The difference between writing a check for an important cause and riding a bike for one is Mac Dorris. In founding the Ride for Mental Health in 2017, Dorris has created an opportunity for people to do both. The event’s scenic course, stellar logistics, and excellent vibe have attracted both serious and recreational cyclists from New York to Boston. Its purpose: to raise money for McLean Hospital and inspire more people to talk about mental health issues.
The Ride has gained rapid momentum, and Dorris has ambitious goals for this year’s event, scheduled for the weekend of June 22-23, 2019. “We had 100 riders the first year, 252 the second year, and we’d like to have 400 riders this year,” Dorris said. What’s more, he has set a fundraising goal of $200,000, up from the $150,000 raised last year. He also hopes to attract more volunteers and increase the number of local and national sponsors.
Held each June in New Paltz, New York, the charity event brings together hundreds of cyclists who ride courses of 25, 50, 75, and 100 miles through the scenic Hudson Valley, raising funds that further education, research, and treatment efforts at McLean. The event also includes a dinner in the beautiful Mohonk Preserve, with guest speakers and opportunities for participants to learn more about mental health.
Dorris founded the event to support McLean, but also to pay tribute to his son Eric, who received treatment for borderline personality disorder and related issues at the hospital. He says that his son, who died in 2016, “had the A team” helping him.
“McLean has some of the very best people in the world working on mental health issues, and it’s one of the best places for borderline personality disorder,” Dorris said. “Unfortunately, Eric did not win the battle, but he fought valiantly, and we’re proud of how he fought. Our goal now is to help others. If we can help one person, it’s all worth it.”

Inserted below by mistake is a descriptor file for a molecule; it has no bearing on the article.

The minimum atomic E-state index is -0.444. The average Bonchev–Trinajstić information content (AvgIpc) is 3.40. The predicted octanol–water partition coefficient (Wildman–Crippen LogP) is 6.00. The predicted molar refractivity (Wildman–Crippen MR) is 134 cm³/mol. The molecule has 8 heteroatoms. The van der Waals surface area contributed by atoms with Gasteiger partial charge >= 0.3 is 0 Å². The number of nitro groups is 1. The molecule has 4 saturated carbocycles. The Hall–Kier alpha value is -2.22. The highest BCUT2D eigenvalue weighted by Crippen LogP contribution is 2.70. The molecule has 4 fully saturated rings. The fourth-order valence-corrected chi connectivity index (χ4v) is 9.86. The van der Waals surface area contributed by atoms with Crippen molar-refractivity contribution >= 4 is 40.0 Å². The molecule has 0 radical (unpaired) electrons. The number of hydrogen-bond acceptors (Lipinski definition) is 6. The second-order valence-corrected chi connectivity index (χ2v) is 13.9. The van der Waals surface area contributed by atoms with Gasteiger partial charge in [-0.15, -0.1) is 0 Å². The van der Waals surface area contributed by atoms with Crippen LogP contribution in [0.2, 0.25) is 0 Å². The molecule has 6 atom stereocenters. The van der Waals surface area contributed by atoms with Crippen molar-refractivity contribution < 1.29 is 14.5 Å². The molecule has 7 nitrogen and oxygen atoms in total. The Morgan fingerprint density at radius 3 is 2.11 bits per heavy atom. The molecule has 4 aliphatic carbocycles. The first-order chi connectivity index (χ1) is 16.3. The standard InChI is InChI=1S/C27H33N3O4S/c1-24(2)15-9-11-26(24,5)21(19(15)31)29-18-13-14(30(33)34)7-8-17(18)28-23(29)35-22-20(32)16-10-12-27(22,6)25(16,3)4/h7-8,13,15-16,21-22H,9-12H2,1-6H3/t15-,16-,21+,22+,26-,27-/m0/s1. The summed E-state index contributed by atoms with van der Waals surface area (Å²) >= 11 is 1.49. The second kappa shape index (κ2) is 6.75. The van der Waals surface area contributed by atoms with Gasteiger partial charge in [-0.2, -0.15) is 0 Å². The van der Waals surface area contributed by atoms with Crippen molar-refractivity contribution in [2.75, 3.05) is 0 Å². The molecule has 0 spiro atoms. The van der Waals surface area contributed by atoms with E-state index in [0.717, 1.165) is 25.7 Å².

Central to helping others through the Ride for Mental Health is encouraging open discussions about mental illness and working to fight stigma. “One of the major goals is to make mental illness not such a taboo subject,” Dorris said. “If we can attract thousands of riders to participate in hopes of ending the stigma, it would be a wonderful thing.” Dorris believes “the attention alone would have an impact in so many ways, such as increasing funding for treatment and research and changing the ways insurers approach mental health.”
To help expand the conversation, this year’s event will feature former cycling champion Juli Furtado. A winner of 17 straight World Cup cross-country races and the only rider in history to win the World Championship in downhill and cross country, Furtado recently decided to speak openly about her traumatic family history and her struggles with depression. “We’re honored and excited to have Juli at this year’s ride,” Dorris said. He hopes her talk will further the ride’s goal of increasing understanding and acceptance of mental illness.
“We want people to have a chance to meet other riders, make new friends, and talk openly about mental health,” said Dorris.
Proceeds from the Ride for Mental Health support numerous McLean research, training, and clinical care initiatives.
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